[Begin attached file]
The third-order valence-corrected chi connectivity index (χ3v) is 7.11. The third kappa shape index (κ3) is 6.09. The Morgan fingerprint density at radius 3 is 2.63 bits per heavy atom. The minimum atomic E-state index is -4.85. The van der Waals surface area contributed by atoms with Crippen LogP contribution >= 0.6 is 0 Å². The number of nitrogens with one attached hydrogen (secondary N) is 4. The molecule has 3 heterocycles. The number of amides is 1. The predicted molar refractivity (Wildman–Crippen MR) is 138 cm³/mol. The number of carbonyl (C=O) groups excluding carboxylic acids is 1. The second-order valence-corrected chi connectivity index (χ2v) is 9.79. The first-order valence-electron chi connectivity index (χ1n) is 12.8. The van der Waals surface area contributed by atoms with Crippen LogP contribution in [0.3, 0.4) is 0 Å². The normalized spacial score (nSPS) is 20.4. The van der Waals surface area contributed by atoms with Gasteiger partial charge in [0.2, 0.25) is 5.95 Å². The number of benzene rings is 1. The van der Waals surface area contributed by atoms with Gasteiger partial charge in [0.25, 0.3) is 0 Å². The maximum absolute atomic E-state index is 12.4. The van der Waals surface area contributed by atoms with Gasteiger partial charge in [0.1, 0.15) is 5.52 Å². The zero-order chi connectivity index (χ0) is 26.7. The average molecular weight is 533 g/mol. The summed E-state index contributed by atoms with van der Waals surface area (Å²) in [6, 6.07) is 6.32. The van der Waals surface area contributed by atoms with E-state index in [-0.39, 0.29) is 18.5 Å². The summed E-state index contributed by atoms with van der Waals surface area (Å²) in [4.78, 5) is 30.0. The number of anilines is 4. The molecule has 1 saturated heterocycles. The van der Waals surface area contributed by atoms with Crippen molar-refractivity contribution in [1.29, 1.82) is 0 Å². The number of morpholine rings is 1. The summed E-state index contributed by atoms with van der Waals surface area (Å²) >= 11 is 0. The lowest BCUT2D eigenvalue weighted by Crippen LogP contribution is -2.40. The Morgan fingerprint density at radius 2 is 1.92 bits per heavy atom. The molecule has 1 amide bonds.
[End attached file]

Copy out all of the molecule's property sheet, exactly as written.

The third-order valence-corrected chi connectivity index (χ3v) is 7.11. The third kappa shape index (κ3) is 6.09. The Morgan fingerprint density at radius 3 is 2.63 bits per heavy atom. The minimum atomic E-state index is -4.85. The van der Waals surface area contributed by atoms with Crippen LogP contribution >= 0.6 is 0 Å². The number of nitrogens with one attached hydrogen (secondary N) is 4. The molecule has 3 heterocycles. The number of amides is 1. The predicted molar refractivity (Wildman–Crippen MR) is 138 cm³/mol. The number of carbonyl (C=O) groups excluding carboxylic acids is 1. The second-order valence-corrected chi connectivity index (χ2v) is 9.79. The first-order valence-electron chi connectivity index (χ1n) is 12.8. The van der Waals surface area contributed by atoms with Crippen LogP contribution in [0.3, 0.4) is 0 Å². The normalized spacial score (nSPS) is 20.4. The van der Waals surface area contributed by atoms with Gasteiger partial charge in [0.2, 0.25) is 5.95 Å². The number of benzene rings is 1. The van der Waals surface area contributed by atoms with Gasteiger partial charge in [0.25, 0.3) is 0 Å². The maximum absolute atomic E-state index is 12.4. The van der Waals surface area contributed by atoms with Gasteiger partial charge in [0.1, 0.15) is 5.52 Å². The zero-order chi connectivity index (χ0) is 26.7. The average molecular weight is 533 g/mol. The summed E-state index contributed by atoms with van der Waals surface area (Å²) in [6, 6.07) is 6.32. The van der Waals surface area contributed by atoms with E-state index in [-0.39, 0.29) is 18.5 Å². The summed E-state index contributed by atoms with van der Waals surface area (Å²) in [4.78, 5) is 30.0. The number of anilines is 4. The molecule has 1 saturated heterocycles. The van der Waals surface area contributed by atoms with Crippen molar-refractivity contribution in [1.29, 1.82) is 0 Å². The number of morpholine rings is 1. The summed E-state index contributed by atoms with van der Waals surface area (Å²) >= 11 is 0. The lowest BCUT2D eigenvalue weighted by Crippen LogP contribution is -2.40. The Morgan fingerprint density at radius 2 is 1.92 bits per heavy atom. The molecule has 1 amide bonds.